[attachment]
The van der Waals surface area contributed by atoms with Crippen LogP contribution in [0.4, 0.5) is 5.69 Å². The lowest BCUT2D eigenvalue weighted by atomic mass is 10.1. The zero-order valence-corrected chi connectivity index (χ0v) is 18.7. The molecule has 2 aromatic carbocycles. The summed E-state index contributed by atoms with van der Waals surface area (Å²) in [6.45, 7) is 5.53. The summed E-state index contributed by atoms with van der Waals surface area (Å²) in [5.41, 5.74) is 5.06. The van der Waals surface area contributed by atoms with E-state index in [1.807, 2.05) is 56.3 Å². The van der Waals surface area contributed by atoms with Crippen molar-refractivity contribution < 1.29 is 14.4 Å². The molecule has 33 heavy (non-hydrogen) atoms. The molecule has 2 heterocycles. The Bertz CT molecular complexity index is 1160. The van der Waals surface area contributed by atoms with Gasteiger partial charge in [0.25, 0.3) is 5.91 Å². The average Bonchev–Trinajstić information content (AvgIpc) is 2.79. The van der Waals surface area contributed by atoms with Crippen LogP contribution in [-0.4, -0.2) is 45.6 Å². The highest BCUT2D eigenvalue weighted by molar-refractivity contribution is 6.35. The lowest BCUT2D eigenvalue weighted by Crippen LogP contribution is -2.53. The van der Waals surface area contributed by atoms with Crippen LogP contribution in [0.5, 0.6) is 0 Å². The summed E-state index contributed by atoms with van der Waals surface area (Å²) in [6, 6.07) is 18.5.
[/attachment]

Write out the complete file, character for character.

The van der Waals surface area contributed by atoms with Crippen LogP contribution in [0.4, 0.5) is 5.69 Å². The lowest BCUT2D eigenvalue weighted by atomic mass is 10.1. The zero-order valence-corrected chi connectivity index (χ0v) is 18.7. The molecule has 2 aromatic carbocycles. The summed E-state index contributed by atoms with van der Waals surface area (Å²) in [6.45, 7) is 5.53. The summed E-state index contributed by atoms with van der Waals surface area (Å²) in [5.41, 5.74) is 5.06. The van der Waals surface area contributed by atoms with E-state index in [1.807, 2.05) is 56.3 Å². The van der Waals surface area contributed by atoms with Crippen molar-refractivity contribution < 1.29 is 14.4 Å². The molecule has 33 heavy (non-hydrogen) atoms. The molecule has 2 heterocycles. The Bertz CT molecular complexity index is 1160. The van der Waals surface area contributed by atoms with Gasteiger partial charge in [0.25, 0.3) is 5.91 Å². The average Bonchev–Trinajstić information content (AvgIpc) is 2.79. The van der Waals surface area contributed by atoms with Crippen LogP contribution in [-0.4, -0.2) is 45.6 Å². The highest BCUT2D eigenvalue weighted by molar-refractivity contribution is 6.35. The lowest BCUT2D eigenvalue weighted by Crippen LogP contribution is -2.53. The van der Waals surface area contributed by atoms with Crippen LogP contribution in [0.5, 0.6) is 0 Å². The summed E-state index contributed by atoms with van der Waals surface area (Å²) in [6, 6.07) is 18.5.